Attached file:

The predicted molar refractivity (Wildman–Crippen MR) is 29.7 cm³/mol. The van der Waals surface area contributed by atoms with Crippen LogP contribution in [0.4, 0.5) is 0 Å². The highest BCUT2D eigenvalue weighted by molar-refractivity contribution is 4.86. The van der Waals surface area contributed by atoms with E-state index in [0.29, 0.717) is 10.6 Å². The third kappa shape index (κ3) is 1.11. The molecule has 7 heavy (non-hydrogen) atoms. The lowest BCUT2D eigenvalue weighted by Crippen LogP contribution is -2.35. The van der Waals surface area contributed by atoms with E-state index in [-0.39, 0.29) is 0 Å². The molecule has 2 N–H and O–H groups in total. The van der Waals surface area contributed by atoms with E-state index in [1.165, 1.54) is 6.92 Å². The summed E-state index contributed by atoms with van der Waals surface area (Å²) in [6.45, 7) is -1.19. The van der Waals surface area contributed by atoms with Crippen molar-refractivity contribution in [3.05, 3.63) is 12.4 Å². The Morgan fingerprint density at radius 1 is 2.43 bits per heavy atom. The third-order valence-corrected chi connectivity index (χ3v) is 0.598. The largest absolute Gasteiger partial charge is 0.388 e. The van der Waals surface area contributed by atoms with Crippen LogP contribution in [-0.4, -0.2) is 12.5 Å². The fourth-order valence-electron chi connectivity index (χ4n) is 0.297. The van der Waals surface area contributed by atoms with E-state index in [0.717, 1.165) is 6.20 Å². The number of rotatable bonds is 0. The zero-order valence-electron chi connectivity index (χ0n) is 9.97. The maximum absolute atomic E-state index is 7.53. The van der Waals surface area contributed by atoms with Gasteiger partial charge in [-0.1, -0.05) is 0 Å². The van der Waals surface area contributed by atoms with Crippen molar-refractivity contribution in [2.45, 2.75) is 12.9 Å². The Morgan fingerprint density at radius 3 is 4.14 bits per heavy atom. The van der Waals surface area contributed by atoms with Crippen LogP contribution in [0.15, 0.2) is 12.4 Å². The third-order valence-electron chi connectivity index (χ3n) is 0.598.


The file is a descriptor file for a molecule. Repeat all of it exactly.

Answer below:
The predicted molar refractivity (Wildman–Crippen MR) is 29.7 cm³/mol. The van der Waals surface area contributed by atoms with Crippen LogP contribution in [0.4, 0.5) is 0 Å². The highest BCUT2D eigenvalue weighted by molar-refractivity contribution is 4.86. The van der Waals surface area contributed by atoms with E-state index in [0.29, 0.717) is 10.6 Å². The third kappa shape index (κ3) is 1.11. The molecule has 7 heavy (non-hydrogen) atoms. The lowest BCUT2D eigenvalue weighted by Crippen LogP contribution is -2.35. The van der Waals surface area contributed by atoms with E-state index in [-0.39, 0.29) is 0 Å². The molecule has 2 N–H and O–H groups in total. The van der Waals surface area contributed by atoms with E-state index in [1.165, 1.54) is 6.92 Å². The summed E-state index contributed by atoms with van der Waals surface area (Å²) in [6.45, 7) is -1.19. The van der Waals surface area contributed by atoms with Crippen molar-refractivity contribution in [3.05, 3.63) is 12.4 Å². The Morgan fingerprint density at radius 1 is 2.43 bits per heavy atom. The third-order valence-corrected chi connectivity index (χ3v) is 0.598. The largest absolute Gasteiger partial charge is 0.388 e. The van der Waals surface area contributed by atoms with Crippen LogP contribution in [-0.4, -0.2) is 12.5 Å². The fourth-order valence-electron chi connectivity index (χ4n) is 0.297. The van der Waals surface area contributed by atoms with E-state index in [0.717, 1.165) is 6.20 Å². The number of rotatable bonds is 0. The zero-order valence-electron chi connectivity index (χ0n) is 9.97. The maximum absolute atomic E-state index is 7.53. The van der Waals surface area contributed by atoms with Gasteiger partial charge in [-0.1, -0.05) is 0 Å². The van der Waals surface area contributed by atoms with Crippen molar-refractivity contribution in [2.45, 2.75) is 12.9 Å². The Morgan fingerprint density at radius 3 is 4.14 bits per heavy atom. The van der Waals surface area contributed by atoms with Crippen LogP contribution in [0.15, 0.2) is 12.4 Å². The third-order valence-electron chi connectivity index (χ3n) is 0.598.